Bronze Dog Figurine

Object: 286
JIAAW, Wagner Collection

Happy National Dog Day! In celebration, let’s take a look at object 286 – a solid bronze figurine of a dog begging (sitting up on hind legs with paws drawn to the chest). It’s possible this figurine depicts one of the most popular dogs in antiquity – the Melitan, also known as the Melitaean, Melitean, Melitaian, or Maltese (though it doesn’t closely resemble what we know today as the Maltese Terrier). Representations of this lap dog can be found on vases, gravestones, statues, gems, and coins and show the Melitan to be a small, fluffy, spitz-type dog with a pointed muzzle and a curled trail, often white in color. There are many indications that these dogs were treated as family members – vases show Melitans playing with children, texts tell of Melitans being taken as companions on voyages, and gravestones were erected in their honor.

One Roman gravestone was found with a carved figure of a dog and the inscription:
Which can be translated as “Helena, foster-daughter, a soul incomparable and well-deserving,” suggesting that the ancient Romans loved their fur babies just as much as we do!

-Jess Porter, JIAAW Operations and Events Coordinator

Learn more about Melitans and see other depictions of these ancient lap dogs:

Philadelphia 75-10-1 (Vase)

Condition: The surface of the vase is chipped and worn, especially on the handle and lip. Decoration Description: Maltese dog and grapes. A Maltese dog stands to the right, his right forepaw off the ground. A bunch of grapes hangs above him. Shape Description: The vessel has a trefoil lip.

chous | British Museum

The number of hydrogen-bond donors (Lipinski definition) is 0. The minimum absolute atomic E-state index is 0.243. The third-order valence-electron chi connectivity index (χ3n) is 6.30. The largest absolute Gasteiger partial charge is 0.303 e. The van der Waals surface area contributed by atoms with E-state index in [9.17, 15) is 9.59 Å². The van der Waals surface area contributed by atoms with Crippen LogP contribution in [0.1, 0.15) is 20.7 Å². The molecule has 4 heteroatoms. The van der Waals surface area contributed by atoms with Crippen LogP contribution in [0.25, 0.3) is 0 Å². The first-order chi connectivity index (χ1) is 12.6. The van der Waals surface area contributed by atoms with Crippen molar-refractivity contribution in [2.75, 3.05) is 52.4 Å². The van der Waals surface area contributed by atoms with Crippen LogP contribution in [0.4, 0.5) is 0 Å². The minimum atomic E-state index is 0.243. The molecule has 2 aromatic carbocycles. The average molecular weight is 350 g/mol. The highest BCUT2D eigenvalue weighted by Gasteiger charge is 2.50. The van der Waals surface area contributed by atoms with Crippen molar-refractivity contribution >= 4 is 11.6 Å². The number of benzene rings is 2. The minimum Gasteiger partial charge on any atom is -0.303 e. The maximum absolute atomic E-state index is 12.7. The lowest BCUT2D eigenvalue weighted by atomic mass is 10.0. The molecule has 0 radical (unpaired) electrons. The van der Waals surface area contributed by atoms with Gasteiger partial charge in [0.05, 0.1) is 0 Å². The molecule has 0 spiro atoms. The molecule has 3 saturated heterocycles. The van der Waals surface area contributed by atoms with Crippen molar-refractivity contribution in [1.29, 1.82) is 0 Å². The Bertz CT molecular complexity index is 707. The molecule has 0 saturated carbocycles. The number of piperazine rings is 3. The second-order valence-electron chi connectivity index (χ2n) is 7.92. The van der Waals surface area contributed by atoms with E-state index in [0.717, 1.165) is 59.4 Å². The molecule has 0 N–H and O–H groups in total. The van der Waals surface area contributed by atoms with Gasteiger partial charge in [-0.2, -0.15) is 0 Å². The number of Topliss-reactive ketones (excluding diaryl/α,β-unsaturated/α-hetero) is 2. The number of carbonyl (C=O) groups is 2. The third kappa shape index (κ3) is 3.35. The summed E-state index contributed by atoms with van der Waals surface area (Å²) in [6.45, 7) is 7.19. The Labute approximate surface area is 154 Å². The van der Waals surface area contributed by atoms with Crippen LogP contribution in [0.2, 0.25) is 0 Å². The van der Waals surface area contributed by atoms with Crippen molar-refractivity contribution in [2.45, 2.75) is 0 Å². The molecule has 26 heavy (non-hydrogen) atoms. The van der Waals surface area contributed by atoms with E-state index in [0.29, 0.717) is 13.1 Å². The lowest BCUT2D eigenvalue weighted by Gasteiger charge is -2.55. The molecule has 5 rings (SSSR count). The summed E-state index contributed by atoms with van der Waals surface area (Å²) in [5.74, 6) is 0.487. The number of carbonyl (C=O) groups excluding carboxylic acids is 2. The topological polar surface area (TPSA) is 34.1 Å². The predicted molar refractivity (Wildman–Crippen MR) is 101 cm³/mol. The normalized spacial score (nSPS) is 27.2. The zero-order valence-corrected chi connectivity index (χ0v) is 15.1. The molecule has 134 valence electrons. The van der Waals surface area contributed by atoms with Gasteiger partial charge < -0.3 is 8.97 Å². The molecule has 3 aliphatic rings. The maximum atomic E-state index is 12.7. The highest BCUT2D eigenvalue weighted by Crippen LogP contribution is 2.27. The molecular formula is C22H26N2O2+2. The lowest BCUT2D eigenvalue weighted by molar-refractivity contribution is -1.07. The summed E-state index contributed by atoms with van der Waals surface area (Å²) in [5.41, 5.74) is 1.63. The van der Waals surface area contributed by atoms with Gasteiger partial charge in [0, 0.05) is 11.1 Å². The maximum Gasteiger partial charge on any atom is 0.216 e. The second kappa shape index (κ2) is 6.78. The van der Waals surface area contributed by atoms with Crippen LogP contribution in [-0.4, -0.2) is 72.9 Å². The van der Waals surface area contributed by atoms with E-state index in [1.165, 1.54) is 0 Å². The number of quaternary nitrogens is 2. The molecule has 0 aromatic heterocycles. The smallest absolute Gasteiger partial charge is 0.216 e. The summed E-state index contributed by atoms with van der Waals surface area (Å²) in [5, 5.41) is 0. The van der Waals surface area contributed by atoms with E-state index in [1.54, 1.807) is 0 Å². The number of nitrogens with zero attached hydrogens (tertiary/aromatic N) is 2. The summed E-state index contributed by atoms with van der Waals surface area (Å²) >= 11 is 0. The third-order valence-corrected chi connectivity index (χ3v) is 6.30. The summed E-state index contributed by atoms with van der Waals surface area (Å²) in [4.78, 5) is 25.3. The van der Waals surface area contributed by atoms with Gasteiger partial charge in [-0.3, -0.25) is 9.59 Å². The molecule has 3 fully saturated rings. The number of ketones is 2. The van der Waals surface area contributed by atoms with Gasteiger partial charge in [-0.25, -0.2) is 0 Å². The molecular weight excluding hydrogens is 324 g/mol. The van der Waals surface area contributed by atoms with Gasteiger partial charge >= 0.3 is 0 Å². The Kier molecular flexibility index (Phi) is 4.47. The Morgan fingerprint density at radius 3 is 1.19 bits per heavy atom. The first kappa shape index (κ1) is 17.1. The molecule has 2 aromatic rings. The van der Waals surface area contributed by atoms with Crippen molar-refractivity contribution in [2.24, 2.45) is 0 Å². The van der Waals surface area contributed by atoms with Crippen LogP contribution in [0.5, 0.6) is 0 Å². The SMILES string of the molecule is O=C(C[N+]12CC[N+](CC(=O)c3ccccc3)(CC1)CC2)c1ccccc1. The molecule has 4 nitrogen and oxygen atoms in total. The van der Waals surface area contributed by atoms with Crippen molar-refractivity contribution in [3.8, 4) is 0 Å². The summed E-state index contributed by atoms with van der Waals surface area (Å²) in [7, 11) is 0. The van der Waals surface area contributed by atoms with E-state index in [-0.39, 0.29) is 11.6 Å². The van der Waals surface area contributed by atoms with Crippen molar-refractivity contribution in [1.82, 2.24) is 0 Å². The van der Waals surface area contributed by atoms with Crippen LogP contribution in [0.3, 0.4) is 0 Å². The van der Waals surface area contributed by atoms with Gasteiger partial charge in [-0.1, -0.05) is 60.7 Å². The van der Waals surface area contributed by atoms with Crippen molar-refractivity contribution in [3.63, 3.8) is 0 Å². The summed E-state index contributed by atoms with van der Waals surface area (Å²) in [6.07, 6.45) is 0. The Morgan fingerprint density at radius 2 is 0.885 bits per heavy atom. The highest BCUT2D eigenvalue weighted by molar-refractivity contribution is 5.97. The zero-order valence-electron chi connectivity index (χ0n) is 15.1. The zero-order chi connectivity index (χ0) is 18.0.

Pottery: red-figured chous. A boy, with a mantle rolled around his left shoulder, walking with short steps and bent head to the right, playing on a chelys. In front of him a Spitz dog bounds forward, with an oinochoe wreathed with ivy lying on its back (?).

Terracotta rhyton (vase for libations or drinking) | Greek, South Italian, Apulian, Tarentine | Hellenistic | The Met

Hôtel Drouot. May 11-14, 1903. Collection d’Antiquités Grecques & Romaines: vases peints et moulés, terres cuites, verrerie, sculptures, bronzes, bijoux. no. 14, lot 165, pl. VIII. Canessa, Ercole and Arthur Sambon. 1904. Vases Antiques de Terre Cuite: Collection Canessa, Bibliothèque du Musée. no. 159, p. 46, pl. XII, Paris. Hoffmann, Herbert.

The Maltese Dog

J. Busuttil, The Maltese Dog, Greece & Rome, Vol. 16, No. 2 (Oct., 1969), pp. 205-208

The Melitan Miniature Dog: The most popular lapdog in antiquity

There is something so disarming, so human, about reading that the ancient Greeks and Romans kept dogs as pets – not just as hunting hounds, but also as tiny companions. The Melitan, while it is not the only kind of miniature dog mentioned in surviving texts (a “Gallic miniature dog” was named once in Martial’s…